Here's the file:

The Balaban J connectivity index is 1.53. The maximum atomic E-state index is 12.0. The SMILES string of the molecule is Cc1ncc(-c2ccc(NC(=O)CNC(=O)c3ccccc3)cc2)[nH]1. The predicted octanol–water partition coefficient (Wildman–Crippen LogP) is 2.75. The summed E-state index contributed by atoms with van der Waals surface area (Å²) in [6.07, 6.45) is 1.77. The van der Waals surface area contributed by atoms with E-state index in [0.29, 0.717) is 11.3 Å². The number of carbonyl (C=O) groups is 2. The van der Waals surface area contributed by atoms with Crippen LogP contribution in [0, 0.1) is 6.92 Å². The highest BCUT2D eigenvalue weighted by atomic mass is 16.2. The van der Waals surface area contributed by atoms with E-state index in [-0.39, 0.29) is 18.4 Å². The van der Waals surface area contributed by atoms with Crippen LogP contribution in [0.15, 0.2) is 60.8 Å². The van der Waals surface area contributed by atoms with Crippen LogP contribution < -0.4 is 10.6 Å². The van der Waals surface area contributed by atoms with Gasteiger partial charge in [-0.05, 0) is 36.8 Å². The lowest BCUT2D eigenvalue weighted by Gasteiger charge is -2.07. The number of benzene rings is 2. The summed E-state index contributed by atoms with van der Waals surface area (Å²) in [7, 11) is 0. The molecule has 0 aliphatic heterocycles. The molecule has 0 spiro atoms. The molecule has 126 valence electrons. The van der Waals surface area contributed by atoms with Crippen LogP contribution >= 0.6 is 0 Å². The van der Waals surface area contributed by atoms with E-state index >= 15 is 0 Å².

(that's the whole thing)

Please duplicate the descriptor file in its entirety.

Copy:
The Balaban J connectivity index is 1.53. The maximum atomic E-state index is 12.0. The SMILES string of the molecule is Cc1ncc(-c2ccc(NC(=O)CNC(=O)c3ccccc3)cc2)[nH]1. The predicted octanol–water partition coefficient (Wildman–Crippen LogP) is 2.75. The summed E-state index contributed by atoms with van der Waals surface area (Å²) in [6.07, 6.45) is 1.77. The van der Waals surface area contributed by atoms with E-state index in [0.29, 0.717) is 11.3 Å². The number of carbonyl (C=O) groups is 2. The van der Waals surface area contributed by atoms with Crippen LogP contribution in [0, 0.1) is 6.92 Å². The highest BCUT2D eigenvalue weighted by atomic mass is 16.2. The van der Waals surface area contributed by atoms with E-state index in [-0.39, 0.29) is 18.4 Å². The van der Waals surface area contributed by atoms with Crippen LogP contribution in [0.15, 0.2) is 60.8 Å². The van der Waals surface area contributed by atoms with Crippen LogP contribution < -0.4 is 10.6 Å². The van der Waals surface area contributed by atoms with Gasteiger partial charge in [-0.05, 0) is 36.8 Å². The lowest BCUT2D eigenvalue weighted by Gasteiger charge is -2.07. The number of benzene rings is 2. The summed E-state index contributed by atoms with van der Waals surface area (Å²) in [7, 11) is 0. The molecule has 0 aliphatic heterocycles. The molecule has 0 spiro atoms. The molecule has 126 valence electrons. The van der Waals surface area contributed by atoms with Crippen LogP contribution >= 0.6 is 0 Å². The van der Waals surface area contributed by atoms with E-state index >= 15 is 0 Å².